In the end, Naomi was left with two daughters-in-law she had known for only ten years.  She turned to them and said, “You might as well not hang around me .  I don’t have any more sons to give you.”  But then she added, “I heard a rumor…..”


She says to them, “you may as well return to the home of your parents.”  “I am returning to Judah because I have heard the rumor of God’s blessing of good crops.”  There was a rumor that there was bread again in the house of bread.


Tommy Tenney, in “God Chasers.”


“There is an information “grapevine” that winds its way through every community, hamlet, and city of the world.  It winds its way all down our coasts, over every mountain range, and into every place where men and women dwell.  It is the “grapevine of the hungry.”  If just one of them hears the rumor that there is bread back in the House of Bread, the news will flow like a surge of electricity through a power line at near the speed of light.  The news of bread will leapfrog from one household to the other, from one place to another almost instantaneously.  You won’t have to worry about advertising on TV or promoting it in the usual ways of the world.  The hungry will just hear.  The news will break:


“No, it’s not a fake!  It’s hard to believe, but this time it’s not hype or manipulation.  No, it’s not just a trickle; it’s not just crumbs in the carpet.  There really is bread back in the House of Bread!  God is in the Church!  When that happens, we won’t be able to hold them in our buildings, no matter how many services we conduct each day.   Why?  How?  All you must do is get the bread back.”


So tattered is the reputation of Bethlehem – and by implication, the Church, that some will hear the rumor and, like Orpah, not even attempt to go to the house of bread.  But others, when you tell them bread is back in the house of bread, will be like Ruth.  They will say, like Ruth, “If there really is bread, I’m going with you.”  “Your people will be my people, and your God will be my God.”


Satan’s ploy has been to keep you and me so full of junk food that we are not hungry for Him.  And it has worked magnificently for centuries.  The enemy has made us so accustomed to surviving at high levels of earthly prosperity, only to keep our spirit realm on a beggar’s subsistence.  Most of us keep our lives so jammed with junk food for the soul and amusements for the flesh, that we don’t know what it is to be really hungry for God.


I don’t know about you, but there is a driving passion in my heart that whispers to me that there is more than what I already know --- more than what I already have.  One reason I know there is more is because of those who have experienced the “more” and were never the same again.  I don’t know about you, but I will not be satisfied with just crumbs from yesteryears.  I want the whole loaf.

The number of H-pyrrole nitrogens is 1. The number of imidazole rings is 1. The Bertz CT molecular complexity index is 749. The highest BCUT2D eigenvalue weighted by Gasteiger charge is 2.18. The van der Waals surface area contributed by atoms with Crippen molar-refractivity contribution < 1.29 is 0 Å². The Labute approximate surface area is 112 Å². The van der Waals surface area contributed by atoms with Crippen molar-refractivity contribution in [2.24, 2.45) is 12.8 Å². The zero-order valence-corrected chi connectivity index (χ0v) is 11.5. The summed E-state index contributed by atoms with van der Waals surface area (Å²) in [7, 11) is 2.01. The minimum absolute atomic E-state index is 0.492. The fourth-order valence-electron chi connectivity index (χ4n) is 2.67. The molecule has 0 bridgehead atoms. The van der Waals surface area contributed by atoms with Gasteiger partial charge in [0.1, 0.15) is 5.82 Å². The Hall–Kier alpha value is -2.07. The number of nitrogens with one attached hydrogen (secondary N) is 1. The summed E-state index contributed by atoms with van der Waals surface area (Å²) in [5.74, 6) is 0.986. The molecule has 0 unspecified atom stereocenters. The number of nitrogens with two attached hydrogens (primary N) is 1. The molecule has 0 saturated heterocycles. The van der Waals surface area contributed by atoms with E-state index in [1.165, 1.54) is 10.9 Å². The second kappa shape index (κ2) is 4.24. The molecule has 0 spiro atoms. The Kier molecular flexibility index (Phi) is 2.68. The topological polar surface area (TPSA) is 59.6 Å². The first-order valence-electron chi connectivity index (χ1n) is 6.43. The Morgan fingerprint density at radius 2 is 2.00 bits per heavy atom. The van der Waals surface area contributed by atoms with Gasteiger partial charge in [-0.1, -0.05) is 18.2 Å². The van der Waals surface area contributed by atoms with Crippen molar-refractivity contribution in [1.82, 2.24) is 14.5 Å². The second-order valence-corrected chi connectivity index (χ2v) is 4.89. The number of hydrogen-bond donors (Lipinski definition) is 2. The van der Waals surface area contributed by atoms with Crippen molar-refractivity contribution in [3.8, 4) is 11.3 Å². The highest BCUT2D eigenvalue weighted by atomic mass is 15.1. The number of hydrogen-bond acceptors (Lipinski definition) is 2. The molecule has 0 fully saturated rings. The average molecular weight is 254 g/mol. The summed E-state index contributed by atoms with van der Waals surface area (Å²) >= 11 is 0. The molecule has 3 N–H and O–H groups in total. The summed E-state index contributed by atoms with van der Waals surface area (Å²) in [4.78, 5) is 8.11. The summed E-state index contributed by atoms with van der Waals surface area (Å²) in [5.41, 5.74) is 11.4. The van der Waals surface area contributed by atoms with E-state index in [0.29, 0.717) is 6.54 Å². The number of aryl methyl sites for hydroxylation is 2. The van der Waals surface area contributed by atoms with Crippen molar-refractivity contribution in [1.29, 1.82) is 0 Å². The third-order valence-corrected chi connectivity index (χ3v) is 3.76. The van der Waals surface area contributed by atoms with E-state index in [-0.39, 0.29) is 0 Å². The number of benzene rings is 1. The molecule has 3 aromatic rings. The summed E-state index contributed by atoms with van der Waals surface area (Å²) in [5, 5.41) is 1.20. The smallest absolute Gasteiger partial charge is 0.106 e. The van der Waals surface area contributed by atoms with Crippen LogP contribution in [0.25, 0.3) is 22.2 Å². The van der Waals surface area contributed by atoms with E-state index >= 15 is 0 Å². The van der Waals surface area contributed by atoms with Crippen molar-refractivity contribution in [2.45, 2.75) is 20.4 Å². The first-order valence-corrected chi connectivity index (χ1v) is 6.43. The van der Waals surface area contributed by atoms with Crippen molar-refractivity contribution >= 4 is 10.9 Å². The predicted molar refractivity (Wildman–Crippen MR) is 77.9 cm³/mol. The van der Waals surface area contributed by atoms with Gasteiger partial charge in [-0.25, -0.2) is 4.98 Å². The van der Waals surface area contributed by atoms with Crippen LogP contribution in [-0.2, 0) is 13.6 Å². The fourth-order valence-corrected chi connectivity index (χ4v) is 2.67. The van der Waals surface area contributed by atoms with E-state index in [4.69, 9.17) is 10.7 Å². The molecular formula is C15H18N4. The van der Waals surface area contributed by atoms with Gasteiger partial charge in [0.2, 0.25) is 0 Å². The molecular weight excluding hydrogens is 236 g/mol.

I don’t want to just be in God’s vicinity – I want to gaze upon His face.  The only thing that is going to turn the focus and favor of God toward us is our hunger for Him.


How hungry for God are we, really?  There is much more of God available than we have ever known or imagined.  The question is:  Have we become so satisfied with where we are and what we have to not press in for God’s very best?


God has prepared a great table of His presence in this day, and He is calling to the Church, “Come and dine!”  I am starving for Him – not just stories about Him.  And I truly believe those outside our walls are hungry as well.  If the Church would become what it should and could become, then we’d have to scramble just to accommodate the demand for “bread” in the house.


Today, there is a faint rumor that there is bread in God’s house again.  This generation, like Ruth (who is a picture of the un-churched unsaved), is about to side up to Naomi (a picture of a prodigal) to say, “If you have heard there is really bread there, then I’m going with you.  Wherever you God, I’ll go.  Your people will be my people, and your God will be my God.”  IF…there is really bread.


When Naomi heard that there was bread back in Bethlehem (House of Bread), she rose from her sorrow to go to the house of bread.  Two things happen when the bread of God’s presence is restored to the Church.  Naomi was a prodigal who left the house of bread when that table became bare.  Yet, once she heard that God had restored bread to Bethlehem – the house of bread, she quickly returned.  The prodigal will come walking back into Bethlehem from Moab once they know there is bread in the house.  And when they come back, they won’t be alone.  Naomi came back to the house of bread accompanied by Ruth, who had never been there before.


As a result, Ruth became part of the Messianic lineage of Jesus when she married Boaz and bore him a son named Obed, who was the father of Jesse, the father of David.  Future royalty awaits our hunger-spurred actions.  We now are a child of the King of kings.


My concern is this:  Do we have enough fresh bread on the table to accommodate all those who will be coming to the house of bread.  The hungry need fresh bread in abundance, not stale crumbs in the carpet.


When we commemorate the death of Christ – in what we call Communion, one part is the bread.  In Luke 22:19, we are told that at the Last Supper, Jesus took the bread and broke it, and said, “this is my body which is given for you.”


John 6:35 NKJV


35     And Jesus said to them, "I am the bread of life. He who comes to Me shall never hunger, and he who believes in Me shall never thirst.”


He repeats the phrase, “I am the bread of life,” in verse 48.  We must have the Bread of Life – Jesus – in the house.  We need to see Him here – not just hear stories about Him.



Thoughts to consider about Bread


•  Jesus tempted by Satan to turn stone into bread.


•  In every civilization, eating has become a ritual of togetherness.


The ultimate test of a culture is the way a stranger is treated.  Jesus commended those who welcomed others.  “I was hungry and you gave me something to eat….I was a stranger and you invited me in,….”


•  Joseph, when he became a ruler, was still an outsider because he was not allowed to eat with Egyptians.


•  In the first century church, the early Christians often met together for “breaking of bread” (Acts 2:42).


•  By sharing a meal together they were demonstrating their common life.


•  In 1 Corinthians, part of what Paul saw that was wrong was in the observance of the Lord’s Supper.


Much of the breaking of bread was self-centered – some having much to eat – others nothing.


1 Corinthians 10:16-17 NKJV


16      The cup of blessing which we bless, is it not the communion of the blood of Christ? The bread which we break, is it not the communion of the body of Christ?

17      For we, though many, are one bread and one body; for we all partake of that one bread.